The Use of a Multiple Instrument Guide to Facilitate Lcbde; Report on 119 Cases

Objective: To analyze a large LCBDE experience in a community hospital and determine the efficacy of using a new device, the Multi-channel Instrument Guide (MIG) to achieve safe, practical and effective LCBDE techniques that are applicable to virtually all cases of choledocholithiasis.
Methods: All cases of choledocholithiasis that presented to our surgical team were analyzed. An algorithm progressing from trans-cystic duct LCBDE to choledochotomy techniques was employed. Balloon catheters, stone baskets, and laser lithotripters were used under video choledochoscope guidance. The MIG was used to protect and manipulate the choledochoscope without the need for grasping forceps.
Results: 119 cases of choledocholithiasis were analyzed. 21 cases were resolved using glucagon, flushing and catheter techniques that did not require use of the choledochoscope and MIG. 98 cases were more complex. Overall, 55 of the cases were resolved using trans-cystic duct techniques. 64 cases were resolved using choledochotomy techniques. Experience lead to procedural refinements and by the second half of the study the success rate for trans-cystic duct techniques had increased from 31% to 65%. Laser lithotripsy was used in 15 patients (12%). 12 patients had a pre-op ERCP (unsuccessful at clearing all stones), and of these 7 patients had a history of previous cholecystectomy. Overall the successful stone clearance rate for LCBDE was 97%. One patient was converted to open Roux-en-Y choledochojejunsostomy.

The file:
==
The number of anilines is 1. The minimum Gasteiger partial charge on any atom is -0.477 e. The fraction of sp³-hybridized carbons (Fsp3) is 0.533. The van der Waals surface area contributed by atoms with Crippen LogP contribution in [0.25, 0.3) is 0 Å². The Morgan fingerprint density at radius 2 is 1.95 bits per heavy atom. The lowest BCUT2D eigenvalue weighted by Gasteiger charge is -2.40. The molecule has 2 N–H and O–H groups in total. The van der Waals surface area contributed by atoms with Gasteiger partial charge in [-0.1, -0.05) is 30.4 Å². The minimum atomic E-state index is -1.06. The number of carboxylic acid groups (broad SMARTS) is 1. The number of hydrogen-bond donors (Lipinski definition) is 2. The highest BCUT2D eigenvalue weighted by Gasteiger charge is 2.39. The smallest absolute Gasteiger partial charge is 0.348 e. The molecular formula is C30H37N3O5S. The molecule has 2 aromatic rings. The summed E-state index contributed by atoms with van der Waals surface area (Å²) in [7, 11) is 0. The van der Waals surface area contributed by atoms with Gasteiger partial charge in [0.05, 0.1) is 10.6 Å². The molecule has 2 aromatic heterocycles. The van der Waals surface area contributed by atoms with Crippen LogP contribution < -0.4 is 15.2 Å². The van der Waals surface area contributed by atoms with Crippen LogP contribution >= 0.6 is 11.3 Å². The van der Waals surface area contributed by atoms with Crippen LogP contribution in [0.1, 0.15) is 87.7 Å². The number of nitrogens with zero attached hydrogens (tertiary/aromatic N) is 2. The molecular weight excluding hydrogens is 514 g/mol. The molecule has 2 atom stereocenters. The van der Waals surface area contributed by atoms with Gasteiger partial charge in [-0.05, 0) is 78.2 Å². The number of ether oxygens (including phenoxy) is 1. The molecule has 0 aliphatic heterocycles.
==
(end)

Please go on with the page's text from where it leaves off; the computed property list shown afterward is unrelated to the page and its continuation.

Conclusion: The 2.8 mm choledochoscope introduced into either the cystic duct or choledochotomy using the MIG is a highly effective combination for any complex LCBDE procedure. LCBDE is not a single procedure, but rather a family of related endoscopic techniques with the objective of clearing the bile ducts of stones. In trans-cystic duct LCBDE using the MIG, the adjustable tip angle and the stiffness of the MIG were advantageous in introducing the choledochoscope. The MIG was effective in protecting the choledochoscope and allowing its manipulation without the need for grasping forceps. In choledochotomy LCBDE the MIG is again used to manipulate and protect the choledochoscope. The two additional working channels are used for enhanced irrigation to distend the bile duct and to deploy balloon catheters and larger size stone baskets, thus offering procedural enhancements. Video guidance within the biliary tree is indispensable in the use of stone baskets, balloon catheters, and laser lithotripters. It is essential in confirming final clearance of the bile ducts and in evaluating the ampulla. LCBDE using the MIG and 2.8 mm choledochoscope is an effective, organized, safe and practical procedure that can be accomplished in a community hospital

Session: Podium Presentation

Program Number: S112

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